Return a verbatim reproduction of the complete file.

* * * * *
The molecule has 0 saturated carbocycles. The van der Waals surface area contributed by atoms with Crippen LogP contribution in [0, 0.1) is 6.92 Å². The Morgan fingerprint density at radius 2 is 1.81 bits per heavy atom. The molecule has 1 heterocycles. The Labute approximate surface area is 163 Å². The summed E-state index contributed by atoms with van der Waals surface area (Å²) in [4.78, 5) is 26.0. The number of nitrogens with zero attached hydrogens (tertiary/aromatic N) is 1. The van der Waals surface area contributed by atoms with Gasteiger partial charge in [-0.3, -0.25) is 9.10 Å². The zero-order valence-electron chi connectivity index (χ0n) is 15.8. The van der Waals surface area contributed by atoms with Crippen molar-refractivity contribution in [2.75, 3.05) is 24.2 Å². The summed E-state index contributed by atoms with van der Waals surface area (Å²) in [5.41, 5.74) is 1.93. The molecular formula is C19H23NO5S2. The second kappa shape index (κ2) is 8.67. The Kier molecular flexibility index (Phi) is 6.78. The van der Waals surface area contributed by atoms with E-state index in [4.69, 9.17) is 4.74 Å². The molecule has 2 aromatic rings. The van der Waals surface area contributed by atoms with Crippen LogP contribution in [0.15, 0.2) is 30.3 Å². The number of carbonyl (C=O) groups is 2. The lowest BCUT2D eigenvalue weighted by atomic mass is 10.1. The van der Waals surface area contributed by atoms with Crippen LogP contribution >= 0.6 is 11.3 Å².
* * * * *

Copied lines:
The molecule has 0 saturated carbocycles. The van der Waals surface area contributed by atoms with Crippen LogP contribution in [0, 0.1) is 6.92 Å². The Morgan fingerprint density at radius 2 is 1.81 bits per heavy atom. The molecule has 1 heterocycles. The Labute approximate surface area is 163 Å². The summed E-state index contributed by atoms with van der Waals surface area (Å²) in [4.78, 5) is 26.0. The number of nitrogens with zero attached hydrogens (tertiary/aromatic N) is 1. The van der Waals surface area contributed by atoms with Gasteiger partial charge in [-0.3, -0.25) is 9.10 Å². The zero-order valence-electron chi connectivity index (χ0n) is 15.8. The van der Waals surface area contributed by atoms with Crippen molar-refractivity contribution in [2.75, 3.05) is 24.2 Å². The summed E-state index contributed by atoms with van der Waals surface area (Å²) in [5.41, 5.74) is 1.93. The molecular formula is C19H23NO5S2. The second kappa shape index (κ2) is 8.67. The Kier molecular flexibility index (Phi) is 6.78. The van der Waals surface area contributed by atoms with E-state index in [4.69, 9.17) is 4.74 Å². The molecule has 2 aromatic rings. The van der Waals surface area contributed by atoms with Crippen LogP contribution in [0.15, 0.2) is 30.3 Å². The number of carbonyl (C=O) groups is 2. The lowest BCUT2D eigenvalue weighted by atomic mass is 10.1. The van der Waals surface area contributed by atoms with Crippen LogP contribution >= 0.6 is 11.3 Å².